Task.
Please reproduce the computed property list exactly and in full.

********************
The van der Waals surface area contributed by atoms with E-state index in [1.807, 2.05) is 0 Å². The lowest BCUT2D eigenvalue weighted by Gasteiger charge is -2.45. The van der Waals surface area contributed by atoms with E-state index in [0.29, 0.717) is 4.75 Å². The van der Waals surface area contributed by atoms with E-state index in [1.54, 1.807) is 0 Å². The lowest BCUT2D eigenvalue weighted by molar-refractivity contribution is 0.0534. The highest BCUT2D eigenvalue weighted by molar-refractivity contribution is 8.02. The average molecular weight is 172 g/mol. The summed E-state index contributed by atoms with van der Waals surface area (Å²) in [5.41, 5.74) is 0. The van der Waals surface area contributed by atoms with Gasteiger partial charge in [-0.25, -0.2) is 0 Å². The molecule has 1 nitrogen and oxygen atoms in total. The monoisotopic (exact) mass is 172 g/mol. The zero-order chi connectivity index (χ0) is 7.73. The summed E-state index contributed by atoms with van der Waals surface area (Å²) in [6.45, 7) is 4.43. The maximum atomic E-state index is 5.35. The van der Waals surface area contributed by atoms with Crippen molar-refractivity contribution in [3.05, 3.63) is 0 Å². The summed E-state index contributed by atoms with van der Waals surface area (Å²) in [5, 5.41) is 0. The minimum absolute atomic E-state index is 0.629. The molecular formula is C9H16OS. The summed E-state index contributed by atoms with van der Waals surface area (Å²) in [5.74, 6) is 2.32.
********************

The van der Waals surface area contributed by atoms with E-state index in [1.807, 2.05) is 0 Å². The lowest BCUT2D eigenvalue weighted by Gasteiger charge is -2.45. The van der Waals surface area contributed by atoms with E-state index in [0.29, 0.717) is 4.75 Å². The van der Waals surface area contributed by atoms with E-state index in [1.54, 1.807) is 0 Å². The lowest BCUT2D eigenvalue weighted by molar-refractivity contribution is 0.0534. The highest BCUT2D eigenvalue weighted by molar-refractivity contribution is 8.02. The average molecular weight is 172 g/mol. The summed E-state index contributed by atoms with van der Waals surface area (Å²) in [5.41, 5.74) is 0. The van der Waals surface area contributed by atoms with Gasteiger partial charge in [-0.25, -0.2) is 0 Å². The molecule has 1 nitrogen and oxygen atoms in total. The monoisotopic (exact) mass is 172 g/mol. The zero-order chi connectivity index (χ0) is 7.73. The summed E-state index contributed by atoms with van der Waals surface area (Å²) in [6.45, 7) is 4.43. The maximum atomic E-state index is 5.35. The van der Waals surface area contributed by atoms with Crippen molar-refractivity contribution in [3.05, 3.63) is 0 Å². The summed E-state index contributed by atoms with van der Waals surface area (Å²) in [5, 5.41) is 0. The minimum absolute atomic E-state index is 0.629. The molecular formula is C9H16OS. The summed E-state index contributed by atoms with van der Waals surface area (Å²) in [5.74, 6) is 2.32.